Tuesday, June 28, 2011

One More Sermon to Preach

Message found on a note in an aging preacher's office:
"One of the great joys of my life - Preaching! As for 'talent' I don't even compare to some! (But) as for 'appreciation' - No one is more grateful than I! God blessed me and I'm thankful! God's allowed me to preach 35 years, found a place for me in service, used me..."

This note belonged to Charles K. Burgess, a preacher in the church for the last 50 years. He gave his life in service to the Herren's Chapel church of Christ for the last 42 years. As I attended his funeral today, I thought about how I want to be remembered. I thought about what type of life I want to lead. I thought about faith, family, and fellowship within the kingdom of God.

But above all, I thought about one person's deep and endless love and devotion to God. Those who are not preachers may not know it, but preaching the gospel is really nothing more than a person's public celebration of their relationship with God. Although I was never blessed to personally know Charles Burgess, I feel like I do know him in a very personal way. We share the same goals, dreams, and wishes for here and eternity. He loved God and the church, so do I. He loved his family, so do I. He loved the lost, so do I. He had a passion for preaching, so do I. He prayed Hezekiah's prayer when he first contracted cancer, so did I.

The litmus test for a person's love for God is their life's work. I think it is safe to say that if you simply looked at the life of Charles K. Burgess, the most natural reponse would be, "That man loved the Lord." And after all, when all is said and done, what could be better? Jesus said this is the first and greatest commandment (Matt. 22:37).

This Lord's day morning, I am honored to preach one of the great sermons first preached by Charles Burgess. This is his outline, but the words and ideas belong to our God. I know I can't preach it like Charles could. But I believe he and I share the same passion for the message, and hope for the results.

My favorite point in his outline, is the last one. It is the one I truly want to share from my heart to yours today. It is powerful if you will receive it, and I think that as we honor Brother Burgess, we can see the benefits of its message:

"We have but one life to live; how are we living it?"

"...through which he obtained witness that he was righteous, God testifying of his gifts; and through it he being dead still speaks." ~ Heb. 11:4

Monday, June 20, 2011

Jars of Clay

This week I am a counselor at Short Mountain Bible Camp. I have the new campers, ten-year-old boys. Yes, it has already been a very interesting experience. I am here primarily because this is my oldest son's first time at camp. I have not been back in years. Being here, although work, is a great blessing.

My campers need me. They are lost up here. It is quite overwhelming at times. As I look at these young, innocent boys, I think about how fragile they are and how much potential they have. At this point in their lives they can still fall either way. I recognize the burden upon all of those who will impact their lives in the short term to raise them up to be children of God.

One verse that I have noticed up here on the mountain over and over again is found in Matt. 19:14, Mark 10:14, and Luke 18:16 - "But Jesus called them to Him and said, 'Let the little children come to Me, and do not forbid them; for of such is the kingdom of God.'" I recall this being painted on the wall of the orphanage we visited in Ascuncion, Paraguay. Every child is so special to God. Jesus knew how to have a pure and peaceful relationship with children. His kindness to them was natural, and His affection for them was real. I think I have seen a little bit of what Jesus sees, while I have been looking at these children this week. It makes me feel better about myself, both in heart and in mind.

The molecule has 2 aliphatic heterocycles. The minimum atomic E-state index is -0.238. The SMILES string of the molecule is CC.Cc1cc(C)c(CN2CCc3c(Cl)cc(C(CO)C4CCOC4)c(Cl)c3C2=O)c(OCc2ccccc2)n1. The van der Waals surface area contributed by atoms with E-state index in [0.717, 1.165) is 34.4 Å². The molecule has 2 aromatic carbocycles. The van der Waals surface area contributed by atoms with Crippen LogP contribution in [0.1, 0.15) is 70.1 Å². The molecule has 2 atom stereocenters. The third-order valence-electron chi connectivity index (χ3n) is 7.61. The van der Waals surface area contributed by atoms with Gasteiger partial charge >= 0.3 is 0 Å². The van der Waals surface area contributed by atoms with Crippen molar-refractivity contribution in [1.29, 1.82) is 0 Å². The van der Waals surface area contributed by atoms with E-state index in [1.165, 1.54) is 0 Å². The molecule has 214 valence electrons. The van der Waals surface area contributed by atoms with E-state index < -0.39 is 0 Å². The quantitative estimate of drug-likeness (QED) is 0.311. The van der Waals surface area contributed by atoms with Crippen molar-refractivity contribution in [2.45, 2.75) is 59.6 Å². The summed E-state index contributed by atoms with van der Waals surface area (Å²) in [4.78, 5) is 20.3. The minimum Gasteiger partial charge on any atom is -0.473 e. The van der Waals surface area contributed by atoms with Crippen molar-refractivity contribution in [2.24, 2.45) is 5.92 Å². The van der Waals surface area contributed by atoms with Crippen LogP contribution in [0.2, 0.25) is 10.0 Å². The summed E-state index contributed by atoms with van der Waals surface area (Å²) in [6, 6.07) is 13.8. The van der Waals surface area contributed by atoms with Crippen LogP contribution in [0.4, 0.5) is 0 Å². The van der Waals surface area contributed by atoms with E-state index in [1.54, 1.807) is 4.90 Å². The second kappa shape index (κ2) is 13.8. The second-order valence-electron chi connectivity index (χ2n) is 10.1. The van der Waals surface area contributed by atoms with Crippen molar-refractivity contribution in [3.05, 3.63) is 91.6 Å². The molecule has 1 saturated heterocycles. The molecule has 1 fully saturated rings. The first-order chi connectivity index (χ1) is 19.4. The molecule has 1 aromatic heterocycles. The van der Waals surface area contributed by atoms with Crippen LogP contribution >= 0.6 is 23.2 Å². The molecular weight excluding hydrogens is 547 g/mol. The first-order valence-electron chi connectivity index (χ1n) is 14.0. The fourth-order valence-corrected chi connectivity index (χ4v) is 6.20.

Our kids need us. They need a relationship with us and with God. Let's not forget it. They are clay, waiting to be molded by our hands and by the hands of our Father. Take some time out of your life to make a difference in the life of the child. I think I am beginning to understand, that to do so would be the most Christ-like thing any person could ever do.

"But now, O LORD, You are our Father; We are the clay, and You our potter; And all we are the work of Your hand." ~ Isaiah 64:8

Tuesday, June 14, 2011

Father Time

Upon initial glance at the title, one might think they are about to read of the mythical person, elderly and bearded, dressed in a robe, and carrying a scythe and an hourglass. But this article is not referencing the abstract symbol of the constant one way direction in which time is moving. It is however, a reminder of 1. The brevity of life, and 2. The small amount of time we have to make an impact on our children.

One of my favorite illustrations on parenting comes from Silas Shotwell, written in the periodical Homemade, September, 1987: "Charles Francis Adams, the 19th century political figure and diplomat, kept a diary. One day he entered: "Went fishing with my son today--a day wasted." His son, Brook Adams, also kept a diary, which is still in existence. On that same day, Brook Adams made this entry: "Went fishing with my father--the most wonderful day of my life!" The father thought he was wasting his time while fishing with his son, but his son saw it as an investment of time. The only way to tell the difference between wasting and investing is to know one's ultimate purpose in life and to judge accordingly."

This Father's Day, I am thankful for the great blessing God has afforded me to be able to hear the words, "Dad" and "Daddy" from my three sweet, wonderful children. No minute I have ever spent with them in my lifetime has ever been wasted. Time and experience in family counseling has also taught me that the most important thing that you can give your children is your time. If you couple this with the natural, affectionate love all parents should have for their children, and finish it off with the gift of knowledge concerning their heavenly Father, then you have done everything that God expects a parent to do for a child.